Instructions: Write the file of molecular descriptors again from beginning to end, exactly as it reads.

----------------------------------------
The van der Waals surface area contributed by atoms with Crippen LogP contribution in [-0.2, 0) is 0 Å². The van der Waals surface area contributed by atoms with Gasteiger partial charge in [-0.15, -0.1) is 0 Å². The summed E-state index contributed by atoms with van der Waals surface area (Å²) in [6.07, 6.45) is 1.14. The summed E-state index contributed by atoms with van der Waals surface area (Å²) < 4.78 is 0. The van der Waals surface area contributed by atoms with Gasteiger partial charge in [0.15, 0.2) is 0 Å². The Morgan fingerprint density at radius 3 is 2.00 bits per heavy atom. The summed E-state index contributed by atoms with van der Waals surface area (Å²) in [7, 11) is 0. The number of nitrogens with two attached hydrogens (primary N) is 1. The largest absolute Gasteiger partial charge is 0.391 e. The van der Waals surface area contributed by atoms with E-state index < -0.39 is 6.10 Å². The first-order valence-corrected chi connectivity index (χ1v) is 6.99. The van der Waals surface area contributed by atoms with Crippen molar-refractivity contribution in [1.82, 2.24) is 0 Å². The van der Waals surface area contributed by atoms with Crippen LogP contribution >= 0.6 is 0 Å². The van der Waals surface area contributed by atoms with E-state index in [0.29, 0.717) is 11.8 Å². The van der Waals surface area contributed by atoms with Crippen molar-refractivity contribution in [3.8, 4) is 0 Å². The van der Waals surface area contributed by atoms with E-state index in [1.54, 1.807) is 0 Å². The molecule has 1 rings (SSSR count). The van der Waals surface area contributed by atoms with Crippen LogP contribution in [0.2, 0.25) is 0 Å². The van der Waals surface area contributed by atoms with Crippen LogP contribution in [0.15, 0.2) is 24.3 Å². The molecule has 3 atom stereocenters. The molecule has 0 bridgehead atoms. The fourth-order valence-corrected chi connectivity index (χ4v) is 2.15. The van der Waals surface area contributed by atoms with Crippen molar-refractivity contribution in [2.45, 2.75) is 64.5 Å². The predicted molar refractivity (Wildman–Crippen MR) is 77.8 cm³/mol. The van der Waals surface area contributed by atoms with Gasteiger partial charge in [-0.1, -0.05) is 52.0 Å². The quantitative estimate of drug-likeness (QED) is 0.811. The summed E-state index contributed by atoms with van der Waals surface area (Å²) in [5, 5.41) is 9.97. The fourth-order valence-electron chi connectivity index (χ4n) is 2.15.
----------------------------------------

The van der Waals surface area contributed by atoms with Crippen LogP contribution in [-0.2, 0) is 0 Å². The van der Waals surface area contributed by atoms with Gasteiger partial charge in [-0.15, -0.1) is 0 Å². The summed E-state index contributed by atoms with van der Waals surface area (Å²) in [6.07, 6.45) is 1.14. The summed E-state index contributed by atoms with van der Waals surface area (Å²) < 4.78 is 0. The van der Waals surface area contributed by atoms with Gasteiger partial charge in [0.15, 0.2) is 0 Å². The Morgan fingerprint density at radius 3 is 2.00 bits per heavy atom. The summed E-state index contributed by atoms with van der Waals surface area (Å²) in [7, 11) is 0. The number of nitrogens with two attached hydrogens (primary N) is 1. The largest absolute Gasteiger partial charge is 0.391 e. The van der Waals surface area contributed by atoms with E-state index < -0.39 is 6.10 Å². The first-order valence-corrected chi connectivity index (χ1v) is 6.99. The van der Waals surface area contributed by atoms with Crippen molar-refractivity contribution in [1.82, 2.24) is 0 Å². The van der Waals surface area contributed by atoms with Crippen LogP contribution >= 0.6 is 0 Å². The van der Waals surface area contributed by atoms with E-state index in [0.29, 0.717) is 11.8 Å². The van der Waals surface area contributed by atoms with Crippen molar-refractivity contribution in [3.8, 4) is 0 Å². The van der Waals surface area contributed by atoms with E-state index in [1.54, 1.807) is 0 Å². The molecule has 1 rings (SSSR count). The van der Waals surface area contributed by atoms with Crippen LogP contribution in [0.2, 0.25) is 0 Å². The van der Waals surface area contributed by atoms with Crippen LogP contribution in [0.15, 0.2) is 24.3 Å². The molecule has 3 atom stereocenters. The molecule has 0 bridgehead atoms. The fourth-order valence-corrected chi connectivity index (χ4v) is 2.15. The van der Waals surface area contributed by atoms with Crippen molar-refractivity contribution in [2.45, 2.75) is 64.5 Å². The predicted molar refractivity (Wildman–Crippen MR) is 77.8 cm³/mol. The van der Waals surface area contributed by atoms with Gasteiger partial charge in [-0.1, -0.05) is 52.0 Å². The quantitative estimate of drug-likeness (QED) is 0.811. The summed E-state index contributed by atoms with van der Waals surface area (Å²) in [5, 5.41) is 9.97. The fourth-order valence-electron chi connectivity index (χ4n) is 2.15.